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An Early Look at How West Virginia's Pieces Fit Vic Koenning's Defensive Puzzle

The Mountaineers bring back a bunch of contributors from a unit that played somewhere between 8 and 9 games of good-to-very good defense last year. Let's take an early look at where (and how) those pieces might fit into what Vic Koenning likes to do defensively.

Neal Brown's air raid roots have been front and center in the spotlight since his arrival in Morgantown, but anyone who paid attention to the Troy Trojans over these last few years knows that their work in the game's other two phases played every bit as much a part in their rise. One of the men most responsible for that success was defensive coordinator Vic Koenning, who we now have the good fortune of calling our own after he decided to follow his head ball coach home on those Country Roads. Koenning has engineered his share of great defenses over the years, with highly productive stints at Clemson (2005-2008), Kansas State (2009), and Illinois (2010-2011) prior to the recent run at Troy (2014-2018). I thought it'd be fun to think through what his first unit might look like in Morgantown.

The first thing we need to do, I suppose, is establish exactly what it is that Vic Koenning likes to do defensively. Much of the early discussion among fans has understandably centered around potential issues related to transitioning from a three-man front to a four-man look, but Koenning actually laughed off the notion that he was "married" to any one scheme in his first interview. Ian Boyd of Football Study Hall describes Koenning's defenses like this in his recent Air Raid Remix piece:

"Koenning has a long career running 4-2-5/3-3-5 defenses that blur the differences between the schemes with movement and stemming between multiple formations. The Trojan defense had a number of hybrid positions with confusing names like the “bandit” (OLB/DE hybrid), “cat safety” (safety aligned to the field), and “spear safety” (OLB aligned to the field)."

This is confirmed by a quick glance at Troy's most recent depth chart from the Dollar General Bowl, which shows just three true defensive lineman. So maybe our concerns are ill-founded? Either way, we've famously run the 3-3-5 since Tony Gibson took over as DC in 2014 and our roster is stocked with a variety of hybrid players, especially at safety, which on paper at least means we should have most of the pieces necessary to execute Koenning's philosophy.

Diving into how he likes to play, ye loyal readers will recall the "5 Stats That Will Define Us" piece I wrote last summer in which I discussed how examining stats like Defensive Success Rate, IsoPPP, and Havoc Rate can provide insight into how defenses weigh risk vs reward (i.e. how aggressively they play). Let's put Koenning's defenses at Troy under that microscope.

2015: 44.5% Defensive Success Rate (96th), 1.14 IsoPPP (13th), 13.6% Havoc Rate (104th)

2016: 35.7% (12th), 1.26 (66th), 18.9% (17th)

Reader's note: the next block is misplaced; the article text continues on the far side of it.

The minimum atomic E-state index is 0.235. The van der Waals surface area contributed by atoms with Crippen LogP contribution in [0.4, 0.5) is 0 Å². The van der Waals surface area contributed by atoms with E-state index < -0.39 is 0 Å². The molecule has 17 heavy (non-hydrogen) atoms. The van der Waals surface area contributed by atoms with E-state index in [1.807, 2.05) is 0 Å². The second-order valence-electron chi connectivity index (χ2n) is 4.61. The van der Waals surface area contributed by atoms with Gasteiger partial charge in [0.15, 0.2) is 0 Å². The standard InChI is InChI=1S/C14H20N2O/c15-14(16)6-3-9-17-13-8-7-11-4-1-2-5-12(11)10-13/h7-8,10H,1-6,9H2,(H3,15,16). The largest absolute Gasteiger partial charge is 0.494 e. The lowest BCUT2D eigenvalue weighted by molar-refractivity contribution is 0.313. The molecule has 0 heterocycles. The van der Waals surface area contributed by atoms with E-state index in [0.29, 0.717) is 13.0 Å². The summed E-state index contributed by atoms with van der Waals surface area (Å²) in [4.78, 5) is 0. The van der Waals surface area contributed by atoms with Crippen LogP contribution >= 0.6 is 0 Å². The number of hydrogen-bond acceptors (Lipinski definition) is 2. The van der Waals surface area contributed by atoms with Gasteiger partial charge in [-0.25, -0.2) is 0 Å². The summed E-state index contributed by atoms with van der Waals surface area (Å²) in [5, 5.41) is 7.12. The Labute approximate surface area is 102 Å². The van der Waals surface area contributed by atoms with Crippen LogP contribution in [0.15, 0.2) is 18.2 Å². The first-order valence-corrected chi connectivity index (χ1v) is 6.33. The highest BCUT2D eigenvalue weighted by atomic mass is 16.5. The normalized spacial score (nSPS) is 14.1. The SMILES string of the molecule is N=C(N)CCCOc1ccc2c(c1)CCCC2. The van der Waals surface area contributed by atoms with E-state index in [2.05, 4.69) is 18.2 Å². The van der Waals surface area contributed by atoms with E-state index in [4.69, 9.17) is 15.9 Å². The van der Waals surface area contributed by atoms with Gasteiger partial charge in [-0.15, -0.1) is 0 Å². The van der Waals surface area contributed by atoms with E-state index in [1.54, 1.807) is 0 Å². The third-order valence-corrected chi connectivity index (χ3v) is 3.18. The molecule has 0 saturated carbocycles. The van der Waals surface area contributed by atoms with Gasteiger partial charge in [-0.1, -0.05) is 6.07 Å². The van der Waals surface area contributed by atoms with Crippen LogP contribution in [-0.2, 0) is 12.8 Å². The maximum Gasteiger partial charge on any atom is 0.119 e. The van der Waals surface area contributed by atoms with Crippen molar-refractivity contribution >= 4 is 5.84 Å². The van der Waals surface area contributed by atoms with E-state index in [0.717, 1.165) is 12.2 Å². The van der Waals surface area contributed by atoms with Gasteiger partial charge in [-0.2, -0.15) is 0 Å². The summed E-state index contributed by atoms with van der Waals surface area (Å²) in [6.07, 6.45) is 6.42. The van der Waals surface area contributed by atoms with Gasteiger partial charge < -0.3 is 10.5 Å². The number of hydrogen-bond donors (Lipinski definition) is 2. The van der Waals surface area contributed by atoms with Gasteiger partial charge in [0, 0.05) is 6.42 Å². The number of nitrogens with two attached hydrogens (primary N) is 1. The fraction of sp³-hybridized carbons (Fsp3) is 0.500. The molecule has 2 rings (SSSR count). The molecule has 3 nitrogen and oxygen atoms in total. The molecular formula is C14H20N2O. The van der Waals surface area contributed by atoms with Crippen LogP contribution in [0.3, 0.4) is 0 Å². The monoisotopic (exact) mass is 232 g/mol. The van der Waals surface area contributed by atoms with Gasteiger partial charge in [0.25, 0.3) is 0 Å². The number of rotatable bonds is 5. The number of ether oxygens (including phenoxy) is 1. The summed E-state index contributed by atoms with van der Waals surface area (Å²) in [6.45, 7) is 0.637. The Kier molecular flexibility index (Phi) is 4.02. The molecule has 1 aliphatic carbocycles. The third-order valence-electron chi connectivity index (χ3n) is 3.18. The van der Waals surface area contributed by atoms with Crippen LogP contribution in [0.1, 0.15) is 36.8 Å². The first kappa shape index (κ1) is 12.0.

2017: 37.7% (29th), 1.09 (33rd), 20.5% (8th)

2018: 39.6% (44th), 1.09 (28th), 19.6% (11th)

So before we even get into Troy's defensive profile I want to take a second to appreciate two of the trends that you see there. First and foremost, you have to love the improvement between 2015 and 2016. That's consistent with the improvement seen between years 1 and 2 at all three of Koenning's stops mentioned above, and suggests that once he has the chance to coach his guys up a bit, they actually do, ya know, get better. Which probably means he's a really good coach. Which is nice.

You also have to appreciate the consistency seen in years 2-4, which suggests that Koenning's defenses have a clear identity - he knows how he wants his guys to play and knows how to get them to play that way.

Regarding what that identity is, I've heard some buzz on the interwebs about Koenning being a bend-but-don't-break kind of guy, but while that was certainly true in that first year at Troy, it could just as easily be attributed to his playing it conservatively because he didn't feel comfortable asking that first group to do everything he wanted them to. Years 2-4 actually show vast improvement in Success Rate and Havoc Rate with only marginal decreases in IsoPPP, and when examined together the numbers paint the picture of a very solid all-around unit - one that manages to play aggressively and create havoc without sacrificing much in the way of explosive plays on the back end.

Koenning accomplishes this by utilizing presnap movement to disguise coverage and pressure and create "edges and backstops", which explains the use of the aforementioned hybrids - to play that way you need multiple guys who are able to do multiple things without giving the offense any clues about who might be dropping into which zone or who might be blitzing from where. Here's how he explained it in a recent interview:

"Growing up playing ball, if you throw the ball and don’t have a backstop, you miss the ball and you’re running down the street. You spend all your time chasing the ball."

“The best way of saying it is we’re going to make the other team feel like they’re playing 13, 14 guys,”

It sounds great in theory, but the question remains: which of our guys fit where?

Most of the defensive front seems relatively set. Reese Donahue will be back for his senior season at defensive end while the Stills bros Darius and Dante will step in at the nose and other end, respectively. Depth is a concern here, as is tradition, but I actually feel really good about that first three - all three have been productive in a three-man front and appear to have the size and versatility to be just as successful in a four-man look.

That "fourth" spot is where it gets interesting, though. Koenning calls it the "Bandit", and it's something of an outside linebacker/defensive end hybrid. It's arguably the most important position in Koenning's scheme because the Bandit is the guy that will allow us the flexibility to fluidly pivot between three and four-man fronts and keep offenses guessing. Koenning described the position like this when he was hired at Illinois:

"He’s a mythical character. He’s the guy who goes around and steals the hopes and dreams of the opponents."